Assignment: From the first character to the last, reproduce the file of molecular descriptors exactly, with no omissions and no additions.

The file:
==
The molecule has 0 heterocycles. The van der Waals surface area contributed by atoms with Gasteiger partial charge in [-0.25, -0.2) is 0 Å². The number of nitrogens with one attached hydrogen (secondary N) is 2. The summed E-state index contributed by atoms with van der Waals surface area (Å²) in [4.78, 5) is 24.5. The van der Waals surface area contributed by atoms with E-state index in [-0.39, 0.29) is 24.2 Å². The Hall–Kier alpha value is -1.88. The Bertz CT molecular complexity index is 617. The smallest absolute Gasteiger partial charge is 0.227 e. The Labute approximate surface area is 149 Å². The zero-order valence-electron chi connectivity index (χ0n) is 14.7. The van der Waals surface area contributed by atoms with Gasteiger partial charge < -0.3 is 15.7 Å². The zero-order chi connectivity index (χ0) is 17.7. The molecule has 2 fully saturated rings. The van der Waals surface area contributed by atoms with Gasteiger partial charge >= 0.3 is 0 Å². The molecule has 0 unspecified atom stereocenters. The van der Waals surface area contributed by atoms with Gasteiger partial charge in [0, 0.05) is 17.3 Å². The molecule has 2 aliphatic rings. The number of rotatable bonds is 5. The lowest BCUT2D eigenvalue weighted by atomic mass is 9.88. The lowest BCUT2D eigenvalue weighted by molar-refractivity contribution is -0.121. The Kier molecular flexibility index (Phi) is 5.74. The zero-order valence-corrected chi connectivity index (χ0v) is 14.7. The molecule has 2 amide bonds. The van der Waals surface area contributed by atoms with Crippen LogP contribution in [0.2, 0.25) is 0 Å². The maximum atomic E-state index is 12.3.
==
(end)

The molecule has 0 heterocycles. The van der Waals surface area contributed by atoms with Gasteiger partial charge in [-0.25, -0.2) is 0 Å². The number of nitrogens with one attached hydrogen (secondary N) is 2. The summed E-state index contributed by atoms with van der Waals surface area (Å²) in [4.78, 5) is 24.5. The van der Waals surface area contributed by atoms with E-state index in [-0.39, 0.29) is 24.2 Å². The Hall–Kier alpha value is -1.88. The Bertz CT molecular complexity index is 617. The smallest absolute Gasteiger partial charge is 0.227 e. The Labute approximate surface area is 149 Å². The zero-order valence-electron chi connectivity index (χ0n) is 14.7. The van der Waals surface area contributed by atoms with Gasteiger partial charge < -0.3 is 15.7 Å². The zero-order chi connectivity index (χ0) is 17.7. The molecule has 2 fully saturated rings. The van der Waals surface area contributed by atoms with Gasteiger partial charge >= 0.3 is 0 Å². The molecule has 0 unspecified atom stereocenters. The van der Waals surface area contributed by atoms with Gasteiger partial charge in [0, 0.05) is 17.3 Å². The molecule has 2 aliphatic rings. The number of rotatable bonds is 5. The lowest BCUT2D eigenvalue weighted by atomic mass is 9.88. The lowest BCUT2D eigenvalue weighted by molar-refractivity contribution is -0.121. The Kier molecular flexibility index (Phi) is 5.74. The zero-order valence-corrected chi connectivity index (χ0v) is 14.7. The molecule has 2 amide bonds. The van der Waals surface area contributed by atoms with Crippen LogP contribution in [0.2, 0.25) is 0 Å². The maximum atomic E-state index is 12.3.